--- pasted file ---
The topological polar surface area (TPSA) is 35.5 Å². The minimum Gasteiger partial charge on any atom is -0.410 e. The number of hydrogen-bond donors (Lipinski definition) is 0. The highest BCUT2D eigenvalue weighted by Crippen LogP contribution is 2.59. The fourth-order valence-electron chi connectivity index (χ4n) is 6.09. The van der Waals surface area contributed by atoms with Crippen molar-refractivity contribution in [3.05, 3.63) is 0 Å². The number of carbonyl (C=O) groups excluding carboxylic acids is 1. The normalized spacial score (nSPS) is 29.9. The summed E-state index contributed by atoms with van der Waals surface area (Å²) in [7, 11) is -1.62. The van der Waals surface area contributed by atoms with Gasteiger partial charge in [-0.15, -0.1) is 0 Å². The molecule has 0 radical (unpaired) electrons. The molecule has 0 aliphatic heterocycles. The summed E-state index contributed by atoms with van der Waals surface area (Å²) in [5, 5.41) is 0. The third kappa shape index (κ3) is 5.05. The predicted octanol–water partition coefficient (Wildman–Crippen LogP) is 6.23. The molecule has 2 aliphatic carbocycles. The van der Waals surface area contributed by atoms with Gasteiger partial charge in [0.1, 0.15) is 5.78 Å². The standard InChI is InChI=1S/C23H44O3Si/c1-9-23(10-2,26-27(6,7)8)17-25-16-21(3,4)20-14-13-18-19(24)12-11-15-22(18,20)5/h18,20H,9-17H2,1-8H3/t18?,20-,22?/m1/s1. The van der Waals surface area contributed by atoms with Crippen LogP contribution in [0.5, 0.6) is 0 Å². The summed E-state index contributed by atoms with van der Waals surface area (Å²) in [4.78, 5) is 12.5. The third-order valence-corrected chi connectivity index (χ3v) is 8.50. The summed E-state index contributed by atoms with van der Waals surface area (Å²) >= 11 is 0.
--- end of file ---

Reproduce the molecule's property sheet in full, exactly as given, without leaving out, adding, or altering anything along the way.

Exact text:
The topological polar surface area (TPSA) is 35.5 Å². The minimum Gasteiger partial charge on any atom is -0.410 e. The number of hydrogen-bond donors (Lipinski definition) is 0. The highest BCUT2D eigenvalue weighted by Crippen LogP contribution is 2.59. The fourth-order valence-electron chi connectivity index (χ4n) is 6.09. The van der Waals surface area contributed by atoms with Crippen molar-refractivity contribution in [3.05, 3.63) is 0 Å². The number of carbonyl (C=O) groups excluding carboxylic acids is 1. The normalized spacial score (nSPS) is 29.9. The summed E-state index contributed by atoms with van der Waals surface area (Å²) in [7, 11) is -1.62. The van der Waals surface area contributed by atoms with Gasteiger partial charge in [-0.15, -0.1) is 0 Å². The molecule has 0 radical (unpaired) electrons. The molecule has 0 aliphatic heterocycles. The summed E-state index contributed by atoms with van der Waals surface area (Å²) in [5, 5.41) is 0. The third kappa shape index (κ3) is 5.05. The predicted octanol–water partition coefficient (Wildman–Crippen LogP) is 6.23. The molecule has 2 aliphatic carbocycles. The van der Waals surface area contributed by atoms with Gasteiger partial charge in [0.1, 0.15) is 5.78 Å². The standard InChI is InChI=1S/C23H44O3Si/c1-9-23(10-2,26-27(6,7)8)17-25-16-21(3,4)20-14-13-18-19(24)12-11-15-22(18,20)5/h18,20H,9-17H2,1-8H3/t18?,20-,22?/m1/s1. The van der Waals surface area contributed by atoms with Crippen LogP contribution in [0.5, 0.6) is 0 Å². The summed E-state index contributed by atoms with van der Waals surface area (Å²) in [4.78, 5) is 12.5. The third-order valence-corrected chi connectivity index (χ3v) is 8.50. The summed E-state index contributed by atoms with van der Waals surface area (Å²) >= 11 is 0.